With many resolutions, The International Air Transport Association (IATA) 75th Annual General Meeting (AGM) wrapped up successfully its Seoul Meeting, according to Korean Air, the host of the IATA 75th AGM in Seoul.
First, its AGM overwhelmingly approved a resolution calling on governments to continue important work for full implementation of the Carbon Offsetting and Reduction Scheme for International Aviation (CORSIA) agreed through the UN’s International Civil Aviation Organization (ICAO).
CORSIA is the first global carbon pricing instrument for an industry sector. It will cap net CO2 emissions from international aviation at 2020 levels (carbon-neutral growth, or CNG).
“Airlines know that effective plans to cut emissions are critical to earning their license to meet the growing demands for air connectivity. In fact the strongest demand growth is in the developing world, reflective of aviation’s contribution to 15 of 17 of the UN’s Sustainable Development Goals. CORSIA sets the stage by capping emissions at 2020 levels. Between 2020 and 2035 it will mitigate over 2.5 billion tonnes of CO2 and generate at least $40 billion in finance for carbon reduction initiatives,” said Alexandre de Juniac, IATA’s Director General and CEO.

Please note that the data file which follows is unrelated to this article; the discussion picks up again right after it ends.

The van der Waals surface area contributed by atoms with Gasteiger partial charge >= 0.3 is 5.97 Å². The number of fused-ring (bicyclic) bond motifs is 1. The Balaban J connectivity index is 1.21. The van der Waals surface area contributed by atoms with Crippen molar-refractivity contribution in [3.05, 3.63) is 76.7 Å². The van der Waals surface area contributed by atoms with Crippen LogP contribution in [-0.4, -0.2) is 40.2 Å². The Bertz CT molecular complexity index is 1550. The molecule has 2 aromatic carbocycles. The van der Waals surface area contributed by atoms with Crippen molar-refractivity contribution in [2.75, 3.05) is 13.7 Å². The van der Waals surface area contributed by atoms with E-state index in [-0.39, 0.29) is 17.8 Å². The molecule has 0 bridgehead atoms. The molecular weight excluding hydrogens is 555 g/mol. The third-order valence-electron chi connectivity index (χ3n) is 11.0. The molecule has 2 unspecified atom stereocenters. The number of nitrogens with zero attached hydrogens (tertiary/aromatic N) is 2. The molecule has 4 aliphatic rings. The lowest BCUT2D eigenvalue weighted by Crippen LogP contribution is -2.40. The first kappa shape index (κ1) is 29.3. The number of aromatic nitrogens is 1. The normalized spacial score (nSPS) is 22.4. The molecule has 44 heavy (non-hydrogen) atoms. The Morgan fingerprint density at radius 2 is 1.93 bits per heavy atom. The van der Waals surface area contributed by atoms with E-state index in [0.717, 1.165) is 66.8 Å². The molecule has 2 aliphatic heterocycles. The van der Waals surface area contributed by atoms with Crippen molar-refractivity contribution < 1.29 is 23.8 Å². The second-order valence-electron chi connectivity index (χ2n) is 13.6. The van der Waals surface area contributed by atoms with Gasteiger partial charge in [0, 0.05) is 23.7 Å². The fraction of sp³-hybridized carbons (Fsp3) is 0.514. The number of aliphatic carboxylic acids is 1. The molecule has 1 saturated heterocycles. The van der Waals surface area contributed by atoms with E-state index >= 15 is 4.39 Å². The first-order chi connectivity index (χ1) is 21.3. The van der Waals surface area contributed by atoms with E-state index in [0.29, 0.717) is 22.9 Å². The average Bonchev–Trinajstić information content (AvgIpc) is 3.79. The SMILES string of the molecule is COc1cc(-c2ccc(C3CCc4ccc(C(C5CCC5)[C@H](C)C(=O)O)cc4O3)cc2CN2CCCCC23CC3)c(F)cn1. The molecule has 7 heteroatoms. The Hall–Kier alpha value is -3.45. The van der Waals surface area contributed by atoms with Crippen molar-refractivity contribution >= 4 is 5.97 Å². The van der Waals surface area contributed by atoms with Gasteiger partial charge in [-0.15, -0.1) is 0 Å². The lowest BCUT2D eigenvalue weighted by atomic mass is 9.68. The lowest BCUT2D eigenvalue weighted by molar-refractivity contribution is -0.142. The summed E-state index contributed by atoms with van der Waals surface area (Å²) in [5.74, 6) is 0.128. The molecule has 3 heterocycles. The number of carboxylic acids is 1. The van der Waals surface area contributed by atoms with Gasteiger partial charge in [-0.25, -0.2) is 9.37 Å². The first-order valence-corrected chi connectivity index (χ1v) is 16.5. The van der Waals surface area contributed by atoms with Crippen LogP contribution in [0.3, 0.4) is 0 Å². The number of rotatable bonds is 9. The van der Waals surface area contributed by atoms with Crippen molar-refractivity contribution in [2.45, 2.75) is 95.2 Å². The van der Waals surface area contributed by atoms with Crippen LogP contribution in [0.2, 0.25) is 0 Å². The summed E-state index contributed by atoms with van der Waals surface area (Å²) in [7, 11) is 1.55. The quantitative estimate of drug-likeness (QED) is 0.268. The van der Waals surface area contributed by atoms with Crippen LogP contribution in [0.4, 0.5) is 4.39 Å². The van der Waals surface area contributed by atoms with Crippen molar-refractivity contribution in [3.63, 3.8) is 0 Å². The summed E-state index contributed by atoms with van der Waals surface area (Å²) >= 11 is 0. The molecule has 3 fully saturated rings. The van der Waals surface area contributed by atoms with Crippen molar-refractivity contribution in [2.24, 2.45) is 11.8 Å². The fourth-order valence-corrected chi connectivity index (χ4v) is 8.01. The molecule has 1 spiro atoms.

The AGM urged ICAO member states to:
Implement CORSIA as the single global market-based mechanism for climate change mitigation and avoid implementing overlapping or duplicate measures such as unilateral carbon taxes.
Consider volunteering to participate in CORSIA in the pilot phase.
Align domestic regulations on the monitoring, reporting and verification of emissions with CORSIA’s internationally-agreed standards, to prevent market distortions through multiple requirements.
Secondly, The International Air Transport Association (IATA) 75th Annual General Meeting (AGM) unanimously approved a resolution to improve the air travel experience for the estimated one billion people living with disabilities worldwide, according to its AGM.
The AGM confirms the commitment of airlines to ensuring that passengers with disabilities have access to safe, reliable and dignified travel, and calls upon governments to use IATA’s core principles for accommodating passengers with disabilities.
These principles aim to change the focus from disability to accessibility and inclusion by bringing the travel sector together with governments to harmonize regulations and provide the clarity and global consistency that passengers expect.